Alistair Davidson lord_inh at
Wed Jul 25 15:46:35 UTC 2001

joack at wrote:
> On 25 Jul 01, at 3:48, John Peter Tapsell wrote:
> > But again your users are just users - and I totally agree if that is the case.
> > What I'm trying to say is that we should force the users into being more
> > technical then users, and having to have some understanding of the underlying
> > workings.
> I'm one of them -  more or less - just trying to make the transition.
> Lets face it, whats really stupid about that sun-study is that they
> used totally uninformed people. Nobody is going to use the gnome
> (or the K-desktop) w/o getting to know their system better then
> they ever needed or were able to know their old one. The testees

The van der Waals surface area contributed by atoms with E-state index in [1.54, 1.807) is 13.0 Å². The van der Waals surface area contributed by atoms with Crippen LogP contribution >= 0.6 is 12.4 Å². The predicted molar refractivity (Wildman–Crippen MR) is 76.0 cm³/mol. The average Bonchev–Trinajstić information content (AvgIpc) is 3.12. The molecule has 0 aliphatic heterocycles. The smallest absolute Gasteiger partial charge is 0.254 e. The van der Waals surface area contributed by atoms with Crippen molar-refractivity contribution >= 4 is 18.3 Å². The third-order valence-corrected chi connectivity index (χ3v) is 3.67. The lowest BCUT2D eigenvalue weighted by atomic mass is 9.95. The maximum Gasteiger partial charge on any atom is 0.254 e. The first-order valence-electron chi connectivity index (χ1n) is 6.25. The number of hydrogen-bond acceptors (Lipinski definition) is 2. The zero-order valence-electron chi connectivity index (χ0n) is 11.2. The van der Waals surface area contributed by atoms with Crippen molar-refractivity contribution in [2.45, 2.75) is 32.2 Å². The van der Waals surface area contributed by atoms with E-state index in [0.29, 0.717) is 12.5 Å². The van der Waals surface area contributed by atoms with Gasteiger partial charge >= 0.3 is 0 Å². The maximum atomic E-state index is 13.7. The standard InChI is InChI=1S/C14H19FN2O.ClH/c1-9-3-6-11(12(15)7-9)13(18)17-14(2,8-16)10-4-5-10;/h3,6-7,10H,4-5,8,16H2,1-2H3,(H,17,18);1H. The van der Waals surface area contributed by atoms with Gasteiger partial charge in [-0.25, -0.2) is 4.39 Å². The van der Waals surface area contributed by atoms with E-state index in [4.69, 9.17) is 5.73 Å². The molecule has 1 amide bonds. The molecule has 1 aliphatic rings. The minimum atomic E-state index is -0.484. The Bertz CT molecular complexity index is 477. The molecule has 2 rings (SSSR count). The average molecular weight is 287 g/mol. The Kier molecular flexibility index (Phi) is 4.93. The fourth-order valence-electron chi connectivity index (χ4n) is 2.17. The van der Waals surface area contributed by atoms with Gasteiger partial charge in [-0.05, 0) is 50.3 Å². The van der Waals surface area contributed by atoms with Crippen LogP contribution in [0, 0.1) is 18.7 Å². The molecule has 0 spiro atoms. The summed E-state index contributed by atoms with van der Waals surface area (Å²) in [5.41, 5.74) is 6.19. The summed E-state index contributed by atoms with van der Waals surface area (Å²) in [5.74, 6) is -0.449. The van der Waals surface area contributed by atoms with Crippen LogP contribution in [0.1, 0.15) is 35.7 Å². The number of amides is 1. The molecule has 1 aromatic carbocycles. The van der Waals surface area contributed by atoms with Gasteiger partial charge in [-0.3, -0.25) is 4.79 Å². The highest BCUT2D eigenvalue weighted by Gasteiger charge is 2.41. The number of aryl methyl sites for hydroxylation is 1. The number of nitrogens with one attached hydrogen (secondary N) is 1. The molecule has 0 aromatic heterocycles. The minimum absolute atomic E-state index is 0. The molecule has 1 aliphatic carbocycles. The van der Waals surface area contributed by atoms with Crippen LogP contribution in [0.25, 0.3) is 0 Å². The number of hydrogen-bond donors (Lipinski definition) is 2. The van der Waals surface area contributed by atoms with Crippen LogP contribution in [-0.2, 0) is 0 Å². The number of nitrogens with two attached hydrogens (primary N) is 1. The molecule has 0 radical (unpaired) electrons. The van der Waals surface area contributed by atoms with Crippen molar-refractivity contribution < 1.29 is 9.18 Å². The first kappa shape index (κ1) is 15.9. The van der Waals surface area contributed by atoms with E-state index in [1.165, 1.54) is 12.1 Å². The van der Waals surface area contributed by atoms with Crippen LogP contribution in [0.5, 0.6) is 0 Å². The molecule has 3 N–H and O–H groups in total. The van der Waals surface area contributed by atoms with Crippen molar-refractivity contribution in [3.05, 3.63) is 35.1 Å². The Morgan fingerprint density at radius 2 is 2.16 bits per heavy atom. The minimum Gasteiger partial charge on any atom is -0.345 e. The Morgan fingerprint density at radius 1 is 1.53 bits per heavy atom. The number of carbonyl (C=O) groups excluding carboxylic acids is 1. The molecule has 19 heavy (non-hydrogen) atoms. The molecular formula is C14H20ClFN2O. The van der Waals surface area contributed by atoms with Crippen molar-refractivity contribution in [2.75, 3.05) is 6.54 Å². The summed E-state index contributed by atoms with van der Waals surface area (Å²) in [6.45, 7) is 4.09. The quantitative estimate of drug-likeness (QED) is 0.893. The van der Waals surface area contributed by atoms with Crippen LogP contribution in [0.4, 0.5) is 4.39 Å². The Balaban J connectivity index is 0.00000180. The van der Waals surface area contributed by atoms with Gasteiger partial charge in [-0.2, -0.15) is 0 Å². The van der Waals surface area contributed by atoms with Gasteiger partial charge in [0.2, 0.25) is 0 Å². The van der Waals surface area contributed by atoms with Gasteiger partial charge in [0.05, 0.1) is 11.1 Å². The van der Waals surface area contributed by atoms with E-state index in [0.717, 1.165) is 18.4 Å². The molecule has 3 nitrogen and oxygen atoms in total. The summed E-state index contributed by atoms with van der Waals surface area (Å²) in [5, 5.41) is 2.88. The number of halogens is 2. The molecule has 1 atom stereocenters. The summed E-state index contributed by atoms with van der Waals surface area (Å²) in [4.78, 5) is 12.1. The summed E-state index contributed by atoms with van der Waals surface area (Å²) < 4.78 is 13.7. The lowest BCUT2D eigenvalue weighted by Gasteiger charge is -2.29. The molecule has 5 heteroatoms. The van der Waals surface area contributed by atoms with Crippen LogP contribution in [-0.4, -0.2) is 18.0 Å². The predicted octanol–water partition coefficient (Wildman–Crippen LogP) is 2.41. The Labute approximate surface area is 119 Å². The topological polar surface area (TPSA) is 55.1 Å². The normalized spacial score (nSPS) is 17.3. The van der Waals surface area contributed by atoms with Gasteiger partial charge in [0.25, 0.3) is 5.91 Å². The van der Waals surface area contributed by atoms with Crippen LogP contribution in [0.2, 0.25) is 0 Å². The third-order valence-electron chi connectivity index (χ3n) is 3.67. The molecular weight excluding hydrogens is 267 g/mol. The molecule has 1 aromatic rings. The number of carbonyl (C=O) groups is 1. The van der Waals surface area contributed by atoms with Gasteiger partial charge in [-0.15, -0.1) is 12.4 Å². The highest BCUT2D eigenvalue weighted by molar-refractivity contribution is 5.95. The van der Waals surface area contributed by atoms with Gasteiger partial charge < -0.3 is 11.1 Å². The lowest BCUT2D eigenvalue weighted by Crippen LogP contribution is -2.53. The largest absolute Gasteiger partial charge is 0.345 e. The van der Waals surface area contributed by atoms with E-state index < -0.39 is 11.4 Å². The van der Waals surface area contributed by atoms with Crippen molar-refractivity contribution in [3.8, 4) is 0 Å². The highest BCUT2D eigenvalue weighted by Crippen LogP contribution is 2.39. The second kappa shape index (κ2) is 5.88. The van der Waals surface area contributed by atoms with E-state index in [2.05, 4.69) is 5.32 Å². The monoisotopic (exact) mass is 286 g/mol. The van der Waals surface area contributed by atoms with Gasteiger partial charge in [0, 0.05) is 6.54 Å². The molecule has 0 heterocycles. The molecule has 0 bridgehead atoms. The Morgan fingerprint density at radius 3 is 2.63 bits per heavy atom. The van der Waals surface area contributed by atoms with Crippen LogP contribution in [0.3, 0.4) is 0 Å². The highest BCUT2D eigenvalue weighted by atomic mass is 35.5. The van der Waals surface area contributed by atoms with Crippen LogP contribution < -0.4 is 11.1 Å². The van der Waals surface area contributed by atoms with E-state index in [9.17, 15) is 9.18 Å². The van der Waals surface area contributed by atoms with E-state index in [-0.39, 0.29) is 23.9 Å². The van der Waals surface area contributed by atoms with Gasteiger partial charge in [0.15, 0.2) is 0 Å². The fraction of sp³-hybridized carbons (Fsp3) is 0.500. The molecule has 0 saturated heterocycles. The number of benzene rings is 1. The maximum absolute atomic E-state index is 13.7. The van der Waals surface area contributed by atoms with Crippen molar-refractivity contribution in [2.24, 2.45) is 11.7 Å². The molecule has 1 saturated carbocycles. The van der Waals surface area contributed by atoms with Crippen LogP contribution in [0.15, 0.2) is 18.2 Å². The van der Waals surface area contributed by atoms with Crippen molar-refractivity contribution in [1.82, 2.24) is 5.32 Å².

> werent told the first thing (not even that the gnome isnt an OS).
> I think you'd get what you want with an easy to use UI with easy to
> access info about the underlying structure. Its alot more fun if you
> 'discover' what youre using, isnt it? And if people are basically
> scared of the computer anyway youll only intimidate them the other
> way.

Believe it or not, the overwhelming majority of people aren't hackers.
They don't care how their machine works. All they care about is whether
it does work.

I quite like travelling by train. I don't want to be forced to learn
about how the train works in order to use it- all I want to do is buy a
ticket and get onto the train, then get off when I reach my destination.

> > Do you agree/disagree that if use the base assumption we want more technical
> > users, then we can't abstract the UI too much, and we have to make the UI
> > closely related to the inner workings?
> But maybe make the inner workings 'visible', most non-hackers are
> more visual I think

I think I'd quite like an example of this. I'm not sure whether I agree
with you or not on this point atm.

Rick's World:

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